Dodgers Sign Kuroda

The Dodgers reportedly have signed Japanese pitcher Hiroki Kuroda to a three-year contract that will pay him between $36-40 million. It's obviously a lot of money, but it's a pretty good signing for the Blue Crew.

After Brad Penny, Derek Lowe, and Chad Billingsley, there were serious questions about who would fill the final two spots in the Dodger rotation. Jason Schmidt and Esteban Loaiza are both coming off injuries, and no one wants to rely on DJ Houlton, Eric Stults, or Hong-Chih Kuo. Kuroda led the Central League in complete games from 1999-2005, and has been one of the most consistent pitchers in Japan this decade. Given the lack of available quality free agent pitchers (Carlos Silva and Kyle Lohse may be the two best on the market now), this was really about the best the Dodgers could do. (Unless they wanted to sell the farm for Johan Santana.)

The signing goes to show the power that the Dodgers brand name has in Asia, but also give credit to Takashi Saito who reportedly played a role in luring Kuroda to come here.

Signing Japanese players does come with some inherent risk. One never knows how they will adjust culturally or how they might adapt to US training methods. And admittedly, I've never seen Kuroda pitch. But the track record for Japanese players with a high-quality resume like Kuroda's is particularly good, and one would have to assume that the Dodgers wouldn't spend $40 million on someone who their scouts didn't like. Kuroda signed a market-rate contract for starting pitchers and he figures to solidify the team's starting rotation.

December 15, 2007 2:42 PM • Native Intelligence • Email the editor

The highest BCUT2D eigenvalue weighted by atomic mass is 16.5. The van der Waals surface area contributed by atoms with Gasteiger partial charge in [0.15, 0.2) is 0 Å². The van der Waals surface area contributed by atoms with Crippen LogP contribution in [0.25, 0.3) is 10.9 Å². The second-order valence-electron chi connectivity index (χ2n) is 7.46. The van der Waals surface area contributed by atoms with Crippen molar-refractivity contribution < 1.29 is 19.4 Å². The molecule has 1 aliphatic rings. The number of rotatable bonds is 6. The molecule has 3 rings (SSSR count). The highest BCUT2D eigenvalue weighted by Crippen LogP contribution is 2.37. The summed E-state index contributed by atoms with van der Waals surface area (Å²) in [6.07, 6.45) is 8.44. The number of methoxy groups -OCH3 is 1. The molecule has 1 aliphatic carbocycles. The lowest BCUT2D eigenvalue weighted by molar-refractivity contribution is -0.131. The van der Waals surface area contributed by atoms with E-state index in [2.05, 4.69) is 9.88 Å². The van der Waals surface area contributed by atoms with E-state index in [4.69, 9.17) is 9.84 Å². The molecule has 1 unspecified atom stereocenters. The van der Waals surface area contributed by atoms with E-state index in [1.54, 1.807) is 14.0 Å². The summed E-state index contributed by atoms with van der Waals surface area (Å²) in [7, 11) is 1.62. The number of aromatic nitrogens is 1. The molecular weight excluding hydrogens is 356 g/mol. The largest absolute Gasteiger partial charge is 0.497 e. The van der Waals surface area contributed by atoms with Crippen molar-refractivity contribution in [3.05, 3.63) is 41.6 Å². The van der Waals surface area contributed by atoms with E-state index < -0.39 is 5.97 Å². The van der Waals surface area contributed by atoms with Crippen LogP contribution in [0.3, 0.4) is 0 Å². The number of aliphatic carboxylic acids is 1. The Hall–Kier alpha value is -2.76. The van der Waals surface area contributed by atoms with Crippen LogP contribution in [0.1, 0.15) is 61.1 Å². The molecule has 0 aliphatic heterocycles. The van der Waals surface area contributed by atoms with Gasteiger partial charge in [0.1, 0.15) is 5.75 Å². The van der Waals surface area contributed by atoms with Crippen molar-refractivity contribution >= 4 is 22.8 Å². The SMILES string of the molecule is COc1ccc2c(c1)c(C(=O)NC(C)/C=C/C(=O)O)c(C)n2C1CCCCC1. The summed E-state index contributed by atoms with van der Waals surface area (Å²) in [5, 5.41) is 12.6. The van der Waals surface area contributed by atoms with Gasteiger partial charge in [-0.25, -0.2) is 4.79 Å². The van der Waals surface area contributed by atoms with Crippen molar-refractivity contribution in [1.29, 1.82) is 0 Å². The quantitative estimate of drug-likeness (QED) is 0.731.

© 2003-2014   •  About LA Observed  •  Contact the editor
LA Biz Observed
2:07 PM Sat | The funeral for Mark Lacter will be held Sunday, Nov. 24 at 12 noon at Hillside Memorial Park, 6001 W. Centinela Avenue, Los Angeles 90045. Reception to follow.
Native Intelligence
Gary Leonard | Take My Picture Gary Leonard is a regular weekly feature of LA Observed.
Jenny Burman | He was lucky to be white.
Steve Harvey | Steve Harvey collects signs and observations from around Southern California.
Iris Schneider | Outside City Hall, friends and family of California inmates identified as innocent by the California Innocence Project pleaded for Governor Brown to commute their sentences for the holidays.
Don Shirley | More than once, I've asked publicly how Center Theatre Group can possibly justify branding itself as 'LA's Theatre Company.' So I was fascinated when Diane Rodriguez, one of CTG's three associate artistic directors, raised the subject in an interview. Plus: Current stage reviews.
Jon Christensen and Mark Gold | A dramatic, wrenching, and potentially pivotal story is unfolding in the environmental movement right now. It came to a head last week after Michael Brune, executive director of the Sierra Club, posted messages in solidarity with #blacklivesmatter.
Judy Graeme | Two of the Sugar Plum Fairies in Westside Ballet's production of The Nutcracker have traveled very different paths to the iconic role.
Bill Boyarsky
By listening carefully to the new Los Angeles Times publisher at Town Hall Los Angeles Wednesday, it was possible to get a sense of Austin Beutner. It was also possible to see where he may be taking the 133-year-old paper.
Bill Boyarsky
On Wednesday, Austin Beutner, the new publisher and CEO of the Los Angeles Times, will, hopefully, shed light on the future of the paper when he speaks to civic leaders at Town Hall Los Angeles. Here are some questions he could be asked.
Jenny Burman
Before I lived in Echo Park, there was a tiny 1920s bungalow-cottage-standalone house on N. Occidental in Silver Lake. I...
Here in Malibu
Here we are on Tuesday before the rain: And here we are this morning, just after:...